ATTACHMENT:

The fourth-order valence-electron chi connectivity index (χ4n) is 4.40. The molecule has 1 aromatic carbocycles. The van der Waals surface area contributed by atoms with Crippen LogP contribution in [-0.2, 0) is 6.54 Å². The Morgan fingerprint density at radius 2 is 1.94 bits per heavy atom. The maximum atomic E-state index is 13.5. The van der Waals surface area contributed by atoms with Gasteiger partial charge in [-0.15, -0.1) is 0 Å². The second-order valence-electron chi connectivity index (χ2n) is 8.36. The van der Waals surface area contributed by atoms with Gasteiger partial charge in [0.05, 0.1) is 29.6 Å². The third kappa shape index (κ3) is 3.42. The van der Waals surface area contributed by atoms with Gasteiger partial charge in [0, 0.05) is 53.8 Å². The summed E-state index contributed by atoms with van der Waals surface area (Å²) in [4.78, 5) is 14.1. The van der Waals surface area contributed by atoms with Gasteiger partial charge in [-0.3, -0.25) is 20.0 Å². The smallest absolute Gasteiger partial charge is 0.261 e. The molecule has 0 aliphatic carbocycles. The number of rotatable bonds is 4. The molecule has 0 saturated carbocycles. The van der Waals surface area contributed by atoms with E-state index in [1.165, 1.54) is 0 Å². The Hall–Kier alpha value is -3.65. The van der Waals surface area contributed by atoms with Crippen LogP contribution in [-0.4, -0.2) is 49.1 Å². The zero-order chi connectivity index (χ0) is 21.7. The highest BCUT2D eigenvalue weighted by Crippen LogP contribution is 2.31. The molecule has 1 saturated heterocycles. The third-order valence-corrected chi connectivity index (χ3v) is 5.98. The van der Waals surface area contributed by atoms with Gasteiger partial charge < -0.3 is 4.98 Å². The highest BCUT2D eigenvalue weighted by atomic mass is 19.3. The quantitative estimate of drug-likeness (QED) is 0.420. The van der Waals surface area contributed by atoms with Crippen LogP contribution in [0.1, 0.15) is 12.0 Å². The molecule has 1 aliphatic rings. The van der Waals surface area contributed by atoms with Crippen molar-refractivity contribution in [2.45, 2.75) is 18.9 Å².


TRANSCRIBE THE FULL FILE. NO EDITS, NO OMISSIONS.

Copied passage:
The fourth-order valence-electron chi connectivity index (χ4n) is 4.40. The molecule has 1 aromatic carbocycles. The van der Waals surface area contributed by atoms with Crippen LogP contribution in [-0.2, 0) is 6.54 Å². The Morgan fingerprint density at radius 2 is 1.94 bits per heavy atom. The maximum atomic E-state index is 13.5. The van der Waals surface area contributed by atoms with Gasteiger partial charge in [-0.15, -0.1) is 0 Å². The second-order valence-electron chi connectivity index (χ2n) is 8.36. The van der Waals surface area contributed by atoms with Gasteiger partial charge in [0.05, 0.1) is 29.6 Å². The third kappa shape index (κ3) is 3.42. The van der Waals surface area contributed by atoms with Gasteiger partial charge in [0, 0.05) is 53.8 Å². The summed E-state index contributed by atoms with van der Waals surface area (Å²) in [4.78, 5) is 14.1. The van der Waals surface area contributed by atoms with Gasteiger partial charge in [-0.3, -0.25) is 20.0 Å². The smallest absolute Gasteiger partial charge is 0.261 e. The molecule has 0 aliphatic carbocycles. The number of rotatable bonds is 4. The molecule has 0 saturated carbocycles. The van der Waals surface area contributed by atoms with E-state index in [1.165, 1.54) is 0 Å². The Hall–Kier alpha value is -3.65. The van der Waals surface area contributed by atoms with Crippen LogP contribution in [-0.4, -0.2) is 49.1 Å². The zero-order chi connectivity index (χ0) is 21.7. The highest BCUT2D eigenvalue weighted by Crippen LogP contribution is 2.31. The molecule has 1 saturated heterocycles. The third-order valence-corrected chi connectivity index (χ3v) is 5.98. The van der Waals surface area contributed by atoms with Gasteiger partial charge < -0.3 is 4.98 Å². The highest BCUT2D eigenvalue weighted by atomic mass is 19.3. The quantitative estimate of drug-likeness (QED) is 0.420. The van der Waals surface area contributed by atoms with Crippen LogP contribution in [0.1, 0.15) is 12.0 Å². The molecule has 1 aliphatic rings. The van der Waals surface area contributed by atoms with Crippen molar-refractivity contribution in [2.45, 2.75) is 18.9 Å².